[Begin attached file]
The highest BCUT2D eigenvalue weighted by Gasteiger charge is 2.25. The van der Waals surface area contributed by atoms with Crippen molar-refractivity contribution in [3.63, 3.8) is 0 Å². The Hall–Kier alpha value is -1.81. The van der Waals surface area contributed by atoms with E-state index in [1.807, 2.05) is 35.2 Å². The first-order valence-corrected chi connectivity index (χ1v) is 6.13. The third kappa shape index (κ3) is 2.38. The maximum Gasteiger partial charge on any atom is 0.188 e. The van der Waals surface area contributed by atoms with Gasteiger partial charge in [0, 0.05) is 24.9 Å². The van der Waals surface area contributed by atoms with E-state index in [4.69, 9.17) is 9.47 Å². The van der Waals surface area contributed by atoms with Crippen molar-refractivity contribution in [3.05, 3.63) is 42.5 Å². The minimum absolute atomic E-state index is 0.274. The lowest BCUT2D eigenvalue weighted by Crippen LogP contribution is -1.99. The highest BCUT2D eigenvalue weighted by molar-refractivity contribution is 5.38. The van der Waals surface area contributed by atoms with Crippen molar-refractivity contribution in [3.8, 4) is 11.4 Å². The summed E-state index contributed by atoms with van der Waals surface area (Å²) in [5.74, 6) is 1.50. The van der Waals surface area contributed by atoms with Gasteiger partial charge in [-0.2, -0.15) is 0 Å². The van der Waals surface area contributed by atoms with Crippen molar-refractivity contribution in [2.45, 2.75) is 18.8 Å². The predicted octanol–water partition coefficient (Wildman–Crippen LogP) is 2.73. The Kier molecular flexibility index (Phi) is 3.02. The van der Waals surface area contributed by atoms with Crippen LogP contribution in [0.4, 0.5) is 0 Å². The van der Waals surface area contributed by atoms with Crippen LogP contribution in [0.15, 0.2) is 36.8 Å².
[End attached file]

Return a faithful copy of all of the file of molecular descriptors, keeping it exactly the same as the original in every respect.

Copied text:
The highest BCUT2D eigenvalue weighted by Gasteiger charge is 2.25. The van der Waals surface area contributed by atoms with Crippen molar-refractivity contribution in [3.63, 3.8) is 0 Å². The Hall–Kier alpha value is -1.81. The van der Waals surface area contributed by atoms with E-state index in [1.807, 2.05) is 35.2 Å². The first-order valence-corrected chi connectivity index (χ1v) is 6.13. The third kappa shape index (κ3) is 2.38. The maximum Gasteiger partial charge on any atom is 0.188 e. The van der Waals surface area contributed by atoms with Gasteiger partial charge in [0, 0.05) is 24.9 Å². The van der Waals surface area contributed by atoms with E-state index in [4.69, 9.17) is 9.47 Å². The van der Waals surface area contributed by atoms with Crippen molar-refractivity contribution in [3.05, 3.63) is 42.5 Å². The minimum absolute atomic E-state index is 0.274. The lowest BCUT2D eigenvalue weighted by Crippen LogP contribution is -1.99. The highest BCUT2D eigenvalue weighted by molar-refractivity contribution is 5.38. The van der Waals surface area contributed by atoms with Crippen molar-refractivity contribution in [3.8, 4) is 11.4 Å². The summed E-state index contributed by atoms with van der Waals surface area (Å²) in [5.74, 6) is 1.50. The van der Waals surface area contributed by atoms with Gasteiger partial charge in [-0.2, -0.15) is 0 Å². The van der Waals surface area contributed by atoms with Crippen molar-refractivity contribution in [2.45, 2.75) is 18.8 Å². The predicted octanol–water partition coefficient (Wildman–Crippen LogP) is 2.73. The Kier molecular flexibility index (Phi) is 3.02. The van der Waals surface area contributed by atoms with Crippen LogP contribution in [0.4, 0.5) is 0 Å². The van der Waals surface area contributed by atoms with Crippen LogP contribution in [0.15, 0.2) is 36.8 Å².